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May 2011 Make a Difference

How a Surrey church's community allotment scheme is bearing fruit

We started a community allotment

A challenge by the vicar of a small Surrey village has borne fruit – literally – with the Grace & Flavour community allotment scheme. Founder member Su Johnston tells Claire Saul how the project took root

“Having studied pastor Rick Warren's 40 Days of Community programme, my cell group at St Mary’s church in West Horsley was challenged by our vicar to come up with a practical idea that would help the local community.

Shortly afterwards, I heard a radio feature about a community who were growing all their own vegetables, which sounded ideal. So, spring 2008 saw us viewing a three-acre, derelict walled garden which, though leased, belonged to the National Trust. It had 30 years worth of fly-tipping, brambles and nettles at head height. You couldn’t actually see the walls, but we just knew it was the right place for us.

And so the seeds of Grace & Flavour were sown, a name which reflected the origins of the challenge, but also perfectly described our goals. We embarked on the complicated process of setting up the project, which included recruiting a steering committee to develop a business plan, fundraise and seek out available grants.

There were some obstacles along the way, but every challenge gave our cell group a genuine opportunity for a new connection, or helped us readjust and improve our plans. None of us were gardeners, but we worked tirelessly, backed up by consistent prayer support and an early tradition of tea and cake at every opportunity!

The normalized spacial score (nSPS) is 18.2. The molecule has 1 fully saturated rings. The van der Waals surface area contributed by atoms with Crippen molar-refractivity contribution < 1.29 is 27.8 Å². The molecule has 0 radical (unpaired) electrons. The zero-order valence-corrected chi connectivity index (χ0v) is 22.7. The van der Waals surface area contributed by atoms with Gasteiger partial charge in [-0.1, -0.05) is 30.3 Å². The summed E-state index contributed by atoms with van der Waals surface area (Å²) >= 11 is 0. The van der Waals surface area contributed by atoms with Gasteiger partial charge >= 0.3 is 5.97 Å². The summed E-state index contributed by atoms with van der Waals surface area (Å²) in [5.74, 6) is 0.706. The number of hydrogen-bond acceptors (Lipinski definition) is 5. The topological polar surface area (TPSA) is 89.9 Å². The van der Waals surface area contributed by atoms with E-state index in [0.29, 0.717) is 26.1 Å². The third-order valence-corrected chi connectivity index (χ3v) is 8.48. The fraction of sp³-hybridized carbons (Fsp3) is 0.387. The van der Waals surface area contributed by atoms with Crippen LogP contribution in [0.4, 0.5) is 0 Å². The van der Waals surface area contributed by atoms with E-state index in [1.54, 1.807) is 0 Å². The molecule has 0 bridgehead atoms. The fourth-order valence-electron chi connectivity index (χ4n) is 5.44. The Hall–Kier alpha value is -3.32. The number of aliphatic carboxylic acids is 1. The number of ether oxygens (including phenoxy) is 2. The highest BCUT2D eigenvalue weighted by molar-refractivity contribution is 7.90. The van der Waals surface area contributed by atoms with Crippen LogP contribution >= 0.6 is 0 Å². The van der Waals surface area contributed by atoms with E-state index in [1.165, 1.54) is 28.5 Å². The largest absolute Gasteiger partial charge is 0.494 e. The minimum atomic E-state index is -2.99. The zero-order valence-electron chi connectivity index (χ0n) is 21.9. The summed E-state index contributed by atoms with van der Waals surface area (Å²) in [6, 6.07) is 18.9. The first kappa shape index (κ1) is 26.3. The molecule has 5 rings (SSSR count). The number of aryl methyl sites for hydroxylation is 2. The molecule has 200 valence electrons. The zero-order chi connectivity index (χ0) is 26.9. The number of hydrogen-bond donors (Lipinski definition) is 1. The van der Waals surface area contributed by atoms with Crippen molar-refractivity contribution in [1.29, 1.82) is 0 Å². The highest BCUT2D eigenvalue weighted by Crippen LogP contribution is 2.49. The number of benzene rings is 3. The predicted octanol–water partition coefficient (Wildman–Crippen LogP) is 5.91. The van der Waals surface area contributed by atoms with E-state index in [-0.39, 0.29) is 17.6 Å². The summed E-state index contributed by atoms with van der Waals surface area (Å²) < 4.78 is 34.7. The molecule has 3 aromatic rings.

At first, I wondered why God had given us this task when we were so ill-equipped to actually do it. I soon realised that that is precisely what brought people to Grace & Flavour; they were genuinely needed.

Last year we planted our first crops, which included everything from broad beans to beetroot and strawberries to sage. It was so exciting when the first shoots came up and thrilling to think about what our first crops represented. Run as a co-operative, we now had 140 members, ranging from teenagers to pensioners, supported by national organisations down to the local parish councils and individual villagers.

Some members continue to be here every waking moment, some only once or twice and others not at all, so there are different amounts of discount on the price of our produce, reflecting the level of individual input. Early on in the project we also made a commitment to distribute 10% of our crops amongst those in our community who cannot easily access fresh fruit and vegetables. Everyone now calls this ‘The Tithe’ and it has been a real success, not just in the delivery of fresh produce, but also in forging personal links with locals and local organisations too.

Not every member is a Christian - far from it - but our aims and principles are clear and transparent, and some have already taken the opportunity to ask how and why a belief in God is connected to setting up a community garden. The open conversations and friendly questions provide a gentle opportunity for us to share our faith, without feeling we are being too pushy.